Holocaust survivor shares story of endurance
May 31, 2011
ABERDEEN PROVING GROUND, Md. - A former Aberdeen Proving Ground Soldier returned to the installation as the guest speaker for the Days of Remembrance Observance of the Holocaust at
the Post Theater May3.
Maj. Gen. Nick Justice, commander of APG and the U.S. Army Research, Development and Engineering Command, welcomed Holocaust survivor Nicholas Attias, a Yugoslavian Jew who
spent the war years as a child in Italy, hidden by strangers in small towns and farms.
Audience members included children and youth from area schools and cadets from the Free State ChalleNGe Academy.
“Today you will get to hear a living history that challenges our values and blessings,” Justice told the audience. “Through the lighting of these candles, open your minds to learn this history so we will never repeat those sad events.”
About 6 million European Jews are believed to have perished throughout Nazi-occupied territory as a result of the systematic state-sponsored Holocaust.
Some scholars maintain that the definition of the Holocaust should also include the Nazis’ genocide of millions of people in other groups, including Gypsies, Soviet prisoners of war, Polish and Soviet civilians, homosexuals, people with disabilities, Jehovah’s Witnesses and other political and religious opponents. Using this definition, the total number of Holocaust victims is
estimated at 11 to 17 million people.
As Justice welcomed Attias back to the installation as the guest speaker for the APG’s annual Holocaust remembrance ceremony, he shared with the audience a brief history.
He noted that Attias came to the United States by steamship in 1950 at age 15. He spoke Yugoslav and Italian, and very little English. His family settled into a small apartment in New York City where he enrolled in high school, eventually working his way through college before being drafted into the Army and assigned to Edgewood.
“He retired here in Maryland and remains here in this community,” Justice said. “I welcome you to our stage today.”
Attias began by telling the audience how life for his and millions of families changed in 1940 and 1941. He said his father was a store owner and his mother worked alongside him “until the Germans came through.
“They started rounding up Jews from their homes and pretty soon everyone had to wear a badge identifying themselves as Jews.”
He recalled his father being beaten by German soldiers for refusing to wear a badge and not much later how his mother led him to a train bound for Italy.
“This is not the story of a hero; it’s just the story of a lucky kid and many of my incredible experiences,” Attias said.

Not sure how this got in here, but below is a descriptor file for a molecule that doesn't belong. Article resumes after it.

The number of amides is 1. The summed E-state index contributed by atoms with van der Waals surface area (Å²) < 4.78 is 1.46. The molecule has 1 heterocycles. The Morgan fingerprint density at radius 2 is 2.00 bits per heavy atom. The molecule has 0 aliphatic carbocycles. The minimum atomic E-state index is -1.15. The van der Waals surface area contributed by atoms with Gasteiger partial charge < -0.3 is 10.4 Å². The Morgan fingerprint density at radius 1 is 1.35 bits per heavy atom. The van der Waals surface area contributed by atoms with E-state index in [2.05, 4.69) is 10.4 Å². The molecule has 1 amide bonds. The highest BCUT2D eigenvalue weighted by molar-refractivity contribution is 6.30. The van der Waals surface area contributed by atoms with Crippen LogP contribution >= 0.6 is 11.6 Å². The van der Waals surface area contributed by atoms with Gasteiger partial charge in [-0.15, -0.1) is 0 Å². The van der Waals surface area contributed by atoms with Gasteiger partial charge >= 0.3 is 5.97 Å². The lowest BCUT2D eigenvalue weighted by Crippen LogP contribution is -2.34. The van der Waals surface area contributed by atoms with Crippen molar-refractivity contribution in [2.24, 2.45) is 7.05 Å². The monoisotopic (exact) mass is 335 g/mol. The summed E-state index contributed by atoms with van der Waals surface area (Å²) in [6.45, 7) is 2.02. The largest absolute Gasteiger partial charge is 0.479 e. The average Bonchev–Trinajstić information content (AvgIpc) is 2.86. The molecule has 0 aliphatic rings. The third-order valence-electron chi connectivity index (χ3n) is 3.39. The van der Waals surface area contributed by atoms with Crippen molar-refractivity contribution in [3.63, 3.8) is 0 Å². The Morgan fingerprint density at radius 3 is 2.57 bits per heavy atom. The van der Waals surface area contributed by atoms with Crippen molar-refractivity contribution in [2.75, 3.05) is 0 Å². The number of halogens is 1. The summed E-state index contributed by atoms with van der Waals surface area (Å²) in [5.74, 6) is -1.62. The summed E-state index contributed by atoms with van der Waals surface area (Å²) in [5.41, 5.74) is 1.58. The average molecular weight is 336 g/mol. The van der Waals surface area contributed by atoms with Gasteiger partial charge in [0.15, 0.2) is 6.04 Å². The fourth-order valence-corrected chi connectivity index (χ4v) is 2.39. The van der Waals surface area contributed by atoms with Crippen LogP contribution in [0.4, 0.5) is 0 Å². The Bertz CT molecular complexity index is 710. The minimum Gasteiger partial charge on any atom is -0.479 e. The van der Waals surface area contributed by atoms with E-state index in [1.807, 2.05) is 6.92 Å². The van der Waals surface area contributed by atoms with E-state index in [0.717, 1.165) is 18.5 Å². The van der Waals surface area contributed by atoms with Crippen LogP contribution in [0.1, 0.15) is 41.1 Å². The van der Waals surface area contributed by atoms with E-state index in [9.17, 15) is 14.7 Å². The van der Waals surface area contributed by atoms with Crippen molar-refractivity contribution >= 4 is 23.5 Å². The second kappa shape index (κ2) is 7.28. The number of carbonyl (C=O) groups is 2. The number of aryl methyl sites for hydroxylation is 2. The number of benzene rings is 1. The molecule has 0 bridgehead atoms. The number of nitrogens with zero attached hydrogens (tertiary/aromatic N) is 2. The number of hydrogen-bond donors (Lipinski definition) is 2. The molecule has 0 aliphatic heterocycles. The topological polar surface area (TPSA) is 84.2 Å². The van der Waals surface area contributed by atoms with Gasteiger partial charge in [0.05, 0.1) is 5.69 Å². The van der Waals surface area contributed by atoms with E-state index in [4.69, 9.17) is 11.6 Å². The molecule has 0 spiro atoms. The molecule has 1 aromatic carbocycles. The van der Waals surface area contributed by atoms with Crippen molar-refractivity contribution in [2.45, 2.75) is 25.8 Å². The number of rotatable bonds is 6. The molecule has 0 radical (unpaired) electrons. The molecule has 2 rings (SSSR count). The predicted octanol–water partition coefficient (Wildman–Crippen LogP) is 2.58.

For nine years, even after being separated and reunited with his family, Attias was hidden from the Nazis by farmers, store keepers and dozens of other Samaritans protecting Jews from the Nazis.
“We were always silent, and it seems like we were always looking for food,” he said. “Most of us were very thin but we were also very lucky because we met good people who took extraordinary
He added that while people think of Italy today as a place for fun and good food it was not so during that time.
“The truth of the matter is the USA lost 50,000 Soldiers in Italy and about 15,000 Italian-born Jews were deported to Germany,” he said. We were in constant danger.
He said that when the Germans finally retreated after the Allied invasion and the Americans arrived, “you can’t imagine the happiness.”
“I was one of the barefoot kids running after GIs for candy bars,” he said. “The ability to just walk around again was overwhelming. Still, there was no instant fix. Schools had to be rebuilt,
homes had to be rebuilt and lives had to be rebuilt.”
Arriving in New York was like arriving on another planet, Attias said.
“I didn’t talk because I stuttered, I didn’t know the language and I didn’t have any friends,” he said.
Still he worked hard to learn English, and get through high school and college.
“One of the proudest moments of my life was when I was sworn into the Army,” he said. “Can you imagine just a few years earlier I was a kid running after jeeps?”
Attias encouraged guests to view his mementos, which included the badge he was forced to wear and photos of his parents and the ship that carried him and his family to America.
The message to his story was simple, he said.
“Be tolerant and understanding of others,” he urged. “Be aware and learn because ignorance is dangerous.”
Larry Burton of the U.S. Army Research Laboratory served as the program’s master of ceremonies. Rabbi Ruskin of the Harford Jewish Center offered the invocation and benediction
and led the candlelight ceremony which was performed by home-schooled students of the Sovereign Grace Home School in Joppa.